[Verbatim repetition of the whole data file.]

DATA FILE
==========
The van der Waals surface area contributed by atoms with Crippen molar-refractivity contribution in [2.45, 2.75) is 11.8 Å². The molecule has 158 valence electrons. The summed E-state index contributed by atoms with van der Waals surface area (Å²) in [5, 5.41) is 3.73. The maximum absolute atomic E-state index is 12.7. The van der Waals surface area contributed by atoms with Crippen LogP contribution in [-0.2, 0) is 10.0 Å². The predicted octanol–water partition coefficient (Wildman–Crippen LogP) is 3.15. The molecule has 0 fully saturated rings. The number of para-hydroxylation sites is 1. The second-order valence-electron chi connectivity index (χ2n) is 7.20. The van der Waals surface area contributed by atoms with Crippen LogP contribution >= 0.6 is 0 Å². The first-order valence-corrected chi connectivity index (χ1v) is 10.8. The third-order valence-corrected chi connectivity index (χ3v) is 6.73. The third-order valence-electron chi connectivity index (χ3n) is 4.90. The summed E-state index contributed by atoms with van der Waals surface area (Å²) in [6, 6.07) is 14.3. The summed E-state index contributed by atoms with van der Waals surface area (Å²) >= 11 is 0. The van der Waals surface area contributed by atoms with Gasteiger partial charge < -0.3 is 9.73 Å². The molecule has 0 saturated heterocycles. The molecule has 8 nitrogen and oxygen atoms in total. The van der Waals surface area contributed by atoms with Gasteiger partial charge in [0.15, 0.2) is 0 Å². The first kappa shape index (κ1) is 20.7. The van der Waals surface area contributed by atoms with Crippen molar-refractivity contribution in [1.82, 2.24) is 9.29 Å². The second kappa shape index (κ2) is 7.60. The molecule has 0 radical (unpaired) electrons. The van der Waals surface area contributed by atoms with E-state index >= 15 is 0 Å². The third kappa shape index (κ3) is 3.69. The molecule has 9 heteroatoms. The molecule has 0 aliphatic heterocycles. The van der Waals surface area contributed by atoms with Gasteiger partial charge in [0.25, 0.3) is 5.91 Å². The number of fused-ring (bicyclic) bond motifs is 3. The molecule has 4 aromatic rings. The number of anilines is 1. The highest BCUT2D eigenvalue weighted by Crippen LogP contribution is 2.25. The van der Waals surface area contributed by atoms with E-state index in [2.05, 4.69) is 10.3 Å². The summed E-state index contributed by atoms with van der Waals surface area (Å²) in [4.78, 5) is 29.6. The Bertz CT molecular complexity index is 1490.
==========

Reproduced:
The van der Waals surface area contributed by atoms with Crippen molar-refractivity contribution in [2.45, 2.75) is 11.8 Å². The molecule has 158 valence electrons. The summed E-state index contributed by atoms with van der Waals surface area (Å²) in [5, 5.41) is 3.73. The maximum absolute atomic E-state index is 12.7. The van der Waals surface area contributed by atoms with Crippen LogP contribution in [-0.2, 0) is 10.0 Å². The predicted octanol–water partition coefficient (Wildman–Crippen LogP) is 3.15. The molecule has 0 fully saturated rings. The number of para-hydroxylation sites is 1. The second-order valence-electron chi connectivity index (χ2n) is 7.20. The van der Waals surface area contributed by atoms with Crippen LogP contribution >= 0.6 is 0 Å². The first-order valence-corrected chi connectivity index (χ1v) is 10.8. The third-order valence-corrected chi connectivity index (χ3v) is 6.73. The third-order valence-electron chi connectivity index (χ3n) is 4.90. The summed E-state index contributed by atoms with van der Waals surface area (Å²) in [6, 6.07) is 14.3. The summed E-state index contributed by atoms with van der Waals surface area (Å²) >= 11 is 0. The van der Waals surface area contributed by atoms with Gasteiger partial charge < -0.3 is 9.73 Å². The molecule has 0 saturated heterocycles. The molecule has 8 nitrogen and oxygen atoms in total. The van der Waals surface area contributed by atoms with Gasteiger partial charge in [0.15, 0.2) is 0 Å². The first kappa shape index (κ1) is 20.7. The van der Waals surface area contributed by atoms with Crippen molar-refractivity contribution in [1.82, 2.24) is 9.29 Å². The second kappa shape index (κ2) is 7.60. The molecule has 0 radical (unpaired) electrons. The van der Waals surface area contributed by atoms with E-state index >= 15 is 0 Å². The third kappa shape index (κ3) is 3.69. The molecule has 9 heteroatoms. The molecule has 0 aliphatic heterocycles. The van der Waals surface area contributed by atoms with Gasteiger partial charge in [0.25, 0.3) is 5.91 Å². The number of fused-ring (bicyclic) bond motifs is 3. The molecule has 4 aromatic rings. The number of anilines is 1. The highest BCUT2D eigenvalue weighted by Crippen LogP contribution is 2.25. The van der Waals surface area contributed by atoms with E-state index in [2.05, 4.69) is 10.3 Å². The summed E-state index contributed by atoms with van der Waals surface area (Å²) in [4.78, 5) is 29.6. The Bertz CT molecular complexity index is 1490.